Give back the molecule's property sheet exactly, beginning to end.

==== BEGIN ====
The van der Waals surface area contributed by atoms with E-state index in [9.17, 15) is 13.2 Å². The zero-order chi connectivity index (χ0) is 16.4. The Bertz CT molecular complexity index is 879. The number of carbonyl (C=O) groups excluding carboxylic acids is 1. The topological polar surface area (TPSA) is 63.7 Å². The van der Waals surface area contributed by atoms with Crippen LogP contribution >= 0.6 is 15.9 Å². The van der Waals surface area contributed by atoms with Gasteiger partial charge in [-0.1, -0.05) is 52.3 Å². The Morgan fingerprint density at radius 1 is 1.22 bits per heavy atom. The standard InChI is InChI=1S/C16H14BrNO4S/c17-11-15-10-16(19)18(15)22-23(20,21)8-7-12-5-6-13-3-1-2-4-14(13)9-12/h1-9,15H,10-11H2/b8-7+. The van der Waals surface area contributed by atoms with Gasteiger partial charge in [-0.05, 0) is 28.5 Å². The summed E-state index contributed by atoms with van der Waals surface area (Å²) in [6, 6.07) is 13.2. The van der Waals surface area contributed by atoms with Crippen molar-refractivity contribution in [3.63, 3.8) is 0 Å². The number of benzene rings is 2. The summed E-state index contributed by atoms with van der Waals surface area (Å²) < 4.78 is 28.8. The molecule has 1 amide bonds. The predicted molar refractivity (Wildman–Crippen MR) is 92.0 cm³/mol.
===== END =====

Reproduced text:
The van der Waals surface area contributed by atoms with E-state index in [9.17, 15) is 13.2 Å². The zero-order chi connectivity index (χ0) is 16.4. The Bertz CT molecular complexity index is 879. The number of carbonyl (C=O) groups excluding carboxylic acids is 1. The topological polar surface area (TPSA) is 63.7 Å². The van der Waals surface area contributed by atoms with Crippen LogP contribution >= 0.6 is 15.9 Å². The van der Waals surface area contributed by atoms with Gasteiger partial charge in [-0.1, -0.05) is 52.3 Å². The Morgan fingerprint density at radius 1 is 1.22 bits per heavy atom. The standard InChI is InChI=1S/C16H14BrNO4S/c17-11-15-10-16(19)18(15)22-23(20,21)8-7-12-5-6-13-3-1-2-4-14(13)9-12/h1-9,15H,10-11H2/b8-7+. The van der Waals surface area contributed by atoms with Gasteiger partial charge in [-0.05, 0) is 28.5 Å². The summed E-state index contributed by atoms with van der Waals surface area (Å²) in [6, 6.07) is 13.2. The van der Waals surface area contributed by atoms with Crippen molar-refractivity contribution in [3.63, 3.8) is 0 Å². The number of benzene rings is 2. The summed E-state index contributed by atoms with van der Waals surface area (Å²) < 4.78 is 28.8. The molecule has 1 amide bonds. The predicted molar refractivity (Wildman–Crippen MR) is 92.0 cm³/mol.